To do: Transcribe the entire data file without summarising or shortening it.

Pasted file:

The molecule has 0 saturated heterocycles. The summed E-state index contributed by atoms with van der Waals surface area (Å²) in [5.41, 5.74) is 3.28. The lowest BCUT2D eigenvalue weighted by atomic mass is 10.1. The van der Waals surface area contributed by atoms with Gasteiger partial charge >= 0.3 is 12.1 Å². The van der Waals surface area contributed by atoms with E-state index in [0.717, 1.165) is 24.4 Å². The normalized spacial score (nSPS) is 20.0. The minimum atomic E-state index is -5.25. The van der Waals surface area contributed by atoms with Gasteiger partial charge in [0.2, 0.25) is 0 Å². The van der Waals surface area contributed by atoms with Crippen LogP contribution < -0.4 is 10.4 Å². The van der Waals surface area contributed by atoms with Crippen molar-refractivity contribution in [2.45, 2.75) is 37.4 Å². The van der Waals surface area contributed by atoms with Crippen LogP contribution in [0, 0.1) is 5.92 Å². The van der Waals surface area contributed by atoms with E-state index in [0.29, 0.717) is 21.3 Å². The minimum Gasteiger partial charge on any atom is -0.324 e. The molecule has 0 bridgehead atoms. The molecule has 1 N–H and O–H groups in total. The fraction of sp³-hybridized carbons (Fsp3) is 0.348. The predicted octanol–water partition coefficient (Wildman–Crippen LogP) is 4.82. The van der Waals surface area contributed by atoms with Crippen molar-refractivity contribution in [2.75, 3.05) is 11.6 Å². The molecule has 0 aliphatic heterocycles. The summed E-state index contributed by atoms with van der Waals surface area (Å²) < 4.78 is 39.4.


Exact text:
The molecule has 0 saturated heterocycles. The summed E-state index contributed by atoms with van der Waals surface area (Å²) in [5.41, 5.74) is 3.28. The lowest BCUT2D eigenvalue weighted by atomic mass is 10.1. The van der Waals surface area contributed by atoms with Gasteiger partial charge >= 0.3 is 12.1 Å². The van der Waals surface area contributed by atoms with E-state index in [0.717, 1.165) is 24.4 Å². The normalized spacial score (nSPS) is 20.0. The minimum atomic E-state index is -5.25. The van der Waals surface area contributed by atoms with Gasteiger partial charge in [0.2, 0.25) is 0 Å². The van der Waals surface area contributed by atoms with Crippen LogP contribution < -0.4 is 10.4 Å². The van der Waals surface area contributed by atoms with Crippen molar-refractivity contribution in [2.45, 2.75) is 37.4 Å². The van der Waals surface area contributed by atoms with Crippen LogP contribution in [0, 0.1) is 5.92 Å². The van der Waals surface area contributed by atoms with E-state index in [0.29, 0.717) is 21.3 Å². The minimum Gasteiger partial charge on any atom is -0.324 e. The molecule has 0 bridgehead atoms. The molecule has 1 N–H and O–H groups in total. The fraction of sp³-hybridized carbons (Fsp3) is 0.348. The predicted octanol–water partition coefficient (Wildman–Crippen LogP) is 4.82. The van der Waals surface area contributed by atoms with Crippen molar-refractivity contribution in [2.75, 3.05) is 11.6 Å². The molecule has 0 aliphatic heterocycles. The summed E-state index contributed by atoms with van der Waals surface area (Å²) < 4.78 is 39.4.